Voices from the inside out: Parole is broken

March 16, 2017

From the March-April 2017 issue of News & Letters

by Robert Taliaferro

prisonPenIf Wisconsin’s Tea Party Republican Governor Scott Walker has his way, in 2018 Wisconsin’s Parole Commission will be abolished and replaced with a “Director of Parole” embedded in the Department of Corrections’ (DOC) bureaucracy. According to a recent article in the Wisconsin State Journal, this restructuring would save an estimated $1.8 million over a two-year period.

Out of over 20,000 prisoners in Wisconsin’s 40 prisons and correctional centers, only about 3,000 are actually subject to discretionary parole. The remainder are confined under the state’s “Truth in Sentencing” (TIS) laws.

TIS prisoners serve a stipulated amount of time in prison and have the remainder of the sentence served in the community under supervision. They know exactly how much time they have to do and when they will be released.

Parole eligible prisoners, however, are subject to the Parole Commission, which is often driven by political processes, not rehabilitation goals. As a result, parole eligible prisoners—many in their 60s and 70s, in failing health, and with over 30 years in confinement—are subjected to the personal prejudices of state-employed parole commissioners. They do the interviews that are rubber-stamped by a politically appointed parole chairperson.

In Wisconsin there are “old law” and “new law” prisoners. Old law are prisoners who have been in the system for over 30 years, and, with the exception of the administrations of two short-lived parole chairmen over the past 40 years, few old law prisoners get paroled. Under the six years of the Walker administration, only 5% of parole eligible prisoners have been released. This amounts to about 25 people over that six-year period.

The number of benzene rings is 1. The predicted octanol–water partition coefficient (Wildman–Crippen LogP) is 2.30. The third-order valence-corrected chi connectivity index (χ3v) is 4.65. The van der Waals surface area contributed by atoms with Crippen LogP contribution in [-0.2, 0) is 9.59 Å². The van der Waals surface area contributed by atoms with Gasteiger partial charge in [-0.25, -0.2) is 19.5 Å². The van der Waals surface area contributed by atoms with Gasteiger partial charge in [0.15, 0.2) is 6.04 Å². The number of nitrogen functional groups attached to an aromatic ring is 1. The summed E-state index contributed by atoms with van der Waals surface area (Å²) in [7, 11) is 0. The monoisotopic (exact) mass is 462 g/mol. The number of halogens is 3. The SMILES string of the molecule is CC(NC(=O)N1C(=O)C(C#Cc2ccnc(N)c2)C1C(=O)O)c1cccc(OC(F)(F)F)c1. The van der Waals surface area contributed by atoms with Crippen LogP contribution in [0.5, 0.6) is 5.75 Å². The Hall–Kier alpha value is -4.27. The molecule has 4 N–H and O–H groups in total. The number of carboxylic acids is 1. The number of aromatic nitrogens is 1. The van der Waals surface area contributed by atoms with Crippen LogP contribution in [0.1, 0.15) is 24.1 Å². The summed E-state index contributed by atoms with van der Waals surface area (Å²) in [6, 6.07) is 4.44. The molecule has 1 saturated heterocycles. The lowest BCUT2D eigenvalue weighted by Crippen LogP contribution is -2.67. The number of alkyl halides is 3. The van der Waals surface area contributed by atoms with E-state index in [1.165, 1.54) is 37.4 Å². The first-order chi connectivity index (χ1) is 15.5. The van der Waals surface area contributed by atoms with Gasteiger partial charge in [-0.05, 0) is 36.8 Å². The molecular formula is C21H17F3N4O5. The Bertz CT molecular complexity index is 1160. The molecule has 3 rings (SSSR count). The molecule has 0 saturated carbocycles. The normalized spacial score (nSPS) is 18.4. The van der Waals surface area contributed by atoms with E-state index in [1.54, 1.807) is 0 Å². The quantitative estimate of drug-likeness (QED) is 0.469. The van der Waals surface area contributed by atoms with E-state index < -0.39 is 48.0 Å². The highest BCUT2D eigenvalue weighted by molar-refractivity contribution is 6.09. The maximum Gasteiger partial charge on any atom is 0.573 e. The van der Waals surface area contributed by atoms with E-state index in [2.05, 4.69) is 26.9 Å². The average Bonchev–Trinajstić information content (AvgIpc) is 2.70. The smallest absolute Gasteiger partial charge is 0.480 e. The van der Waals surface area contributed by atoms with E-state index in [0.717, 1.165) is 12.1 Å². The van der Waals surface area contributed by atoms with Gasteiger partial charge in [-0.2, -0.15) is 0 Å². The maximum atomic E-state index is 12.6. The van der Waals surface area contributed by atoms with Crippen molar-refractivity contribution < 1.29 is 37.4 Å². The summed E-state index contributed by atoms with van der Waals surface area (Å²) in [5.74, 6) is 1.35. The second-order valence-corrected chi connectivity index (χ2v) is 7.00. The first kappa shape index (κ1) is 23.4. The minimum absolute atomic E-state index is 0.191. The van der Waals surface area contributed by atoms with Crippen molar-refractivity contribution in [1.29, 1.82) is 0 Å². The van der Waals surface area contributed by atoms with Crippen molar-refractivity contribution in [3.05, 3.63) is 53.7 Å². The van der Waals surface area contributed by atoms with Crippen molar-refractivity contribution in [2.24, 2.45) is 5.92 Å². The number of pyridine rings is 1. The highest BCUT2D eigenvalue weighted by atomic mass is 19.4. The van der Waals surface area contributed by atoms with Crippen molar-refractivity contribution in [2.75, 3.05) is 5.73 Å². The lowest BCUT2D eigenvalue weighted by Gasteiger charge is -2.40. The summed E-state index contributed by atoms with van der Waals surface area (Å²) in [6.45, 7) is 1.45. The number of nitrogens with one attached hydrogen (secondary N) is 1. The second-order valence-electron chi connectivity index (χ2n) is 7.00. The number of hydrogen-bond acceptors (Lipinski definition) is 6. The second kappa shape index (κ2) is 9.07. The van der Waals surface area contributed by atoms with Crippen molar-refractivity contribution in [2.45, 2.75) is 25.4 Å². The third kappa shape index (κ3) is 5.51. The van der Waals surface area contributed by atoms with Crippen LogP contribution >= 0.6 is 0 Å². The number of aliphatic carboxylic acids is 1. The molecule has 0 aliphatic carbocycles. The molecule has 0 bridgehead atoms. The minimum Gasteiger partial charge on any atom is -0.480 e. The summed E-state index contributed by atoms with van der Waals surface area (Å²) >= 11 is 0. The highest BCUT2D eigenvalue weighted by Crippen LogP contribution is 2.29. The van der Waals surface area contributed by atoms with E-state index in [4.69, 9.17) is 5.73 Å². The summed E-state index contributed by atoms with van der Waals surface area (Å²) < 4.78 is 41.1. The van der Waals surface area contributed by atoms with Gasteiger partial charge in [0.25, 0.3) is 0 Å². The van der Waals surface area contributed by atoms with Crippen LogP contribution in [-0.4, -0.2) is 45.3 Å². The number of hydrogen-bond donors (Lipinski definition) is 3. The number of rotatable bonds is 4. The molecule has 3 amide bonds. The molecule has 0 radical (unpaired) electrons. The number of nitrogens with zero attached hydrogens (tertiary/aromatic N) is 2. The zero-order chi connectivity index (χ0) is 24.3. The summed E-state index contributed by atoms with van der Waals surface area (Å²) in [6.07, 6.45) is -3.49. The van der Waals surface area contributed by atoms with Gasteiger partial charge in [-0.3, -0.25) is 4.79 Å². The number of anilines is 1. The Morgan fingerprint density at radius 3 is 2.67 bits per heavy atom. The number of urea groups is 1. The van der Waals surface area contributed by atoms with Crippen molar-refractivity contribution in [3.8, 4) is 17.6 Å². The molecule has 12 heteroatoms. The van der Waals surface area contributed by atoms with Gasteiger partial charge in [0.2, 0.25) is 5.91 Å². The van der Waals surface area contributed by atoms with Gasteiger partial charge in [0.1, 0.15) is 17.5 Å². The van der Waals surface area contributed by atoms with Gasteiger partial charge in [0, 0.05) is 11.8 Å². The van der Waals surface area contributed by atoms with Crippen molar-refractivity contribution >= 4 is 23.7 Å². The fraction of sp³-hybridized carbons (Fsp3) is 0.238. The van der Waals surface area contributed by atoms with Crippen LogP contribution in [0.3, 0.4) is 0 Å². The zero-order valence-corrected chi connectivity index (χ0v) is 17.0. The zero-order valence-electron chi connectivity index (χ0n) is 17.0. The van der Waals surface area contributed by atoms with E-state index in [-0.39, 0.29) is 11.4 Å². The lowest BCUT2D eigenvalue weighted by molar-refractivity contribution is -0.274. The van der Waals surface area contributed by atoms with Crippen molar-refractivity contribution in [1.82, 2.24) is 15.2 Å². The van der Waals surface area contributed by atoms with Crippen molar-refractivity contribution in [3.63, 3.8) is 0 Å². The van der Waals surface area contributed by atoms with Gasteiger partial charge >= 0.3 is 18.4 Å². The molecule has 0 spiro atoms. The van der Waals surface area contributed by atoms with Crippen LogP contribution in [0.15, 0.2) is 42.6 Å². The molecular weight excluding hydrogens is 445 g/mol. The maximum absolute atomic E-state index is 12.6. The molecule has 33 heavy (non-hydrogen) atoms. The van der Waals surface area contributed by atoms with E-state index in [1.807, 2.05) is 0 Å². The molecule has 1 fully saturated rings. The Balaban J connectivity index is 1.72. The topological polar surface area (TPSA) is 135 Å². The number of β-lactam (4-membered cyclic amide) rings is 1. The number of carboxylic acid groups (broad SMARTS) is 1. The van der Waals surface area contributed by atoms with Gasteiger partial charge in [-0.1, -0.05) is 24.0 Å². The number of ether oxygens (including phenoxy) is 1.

Walker’s plan to save $1.8 million by abolishing the parole commission should be balanced against the nearly $200 million spent in the same two-year period to keep aging parole-eligible prisoners behind bars, especially when the majority of them have proven over decades that they could be released and become productive members of the community.

Walker’s plan fits neatly with the prison industrial complex’s numerous innovative ways to allegedly save taxpayers’ money on the one hand, while siphoning funds off on the other. In Wisconsin, for example, programs are forced on parole-eligible prisoners that have no tangible impact on rehabilitation, yet do impact the bottom line based on stipends paid for each prisoner taking those programs.

A prisoner does not even have to successfully complete the program for money to be doled out. On the whim of a DOC facilitator a prisoner can be terminated from the program and then be required to take it again and again until they are deemed to have completed it, with funds allocated each time.


Wisconsin’s current parole commissioners use those programs as extortion. Even if a program is created five years from now, if a prisoner is told to take the program, they will if they want to get out of prison or get into to a less restrictive environment.

These programs are run by the DOC. If Walker gets his way, a DOC employee with no independent oversight can dictate when they feel a prisoner is ready for parole by virtue of meeting program goals or other criteria that could—and likely would—reflect the decision-maker’s personal prejudices.

This is not to say that parole-eligible prisoners are being treated fairly now. But at least under the present system change is possible when a new governor appoints a new parole chairperson who has veto power over a parole commissioner’s decision if they feel it was improper or unfair. Under Walker’s plan this oversight would not exist, exacerbating the problems of an already broken system.

A more viable plan is to commute life sentences of old law lifers to 45-50 years. This would eliminate the need for the parole commission, as Wisconsin’s “Mandatory Release” (MR) laws would be in effect for those prisoners, many of whom have already reached the time frame that would expedite their release.

This would immediately save Wisconsin about $45 million a year and would accomplish the unacknowledged goal of retribution for the crimes prisoners committed. In the next five years the state would save millions of dollars more as others reached their MR date.

Reform is not repackaging antiquated concepts that are ill-defined; reform demands changes that do not operate in a political vacuum. Unfortunately, reform under people like Walker will never bring that kind of change.

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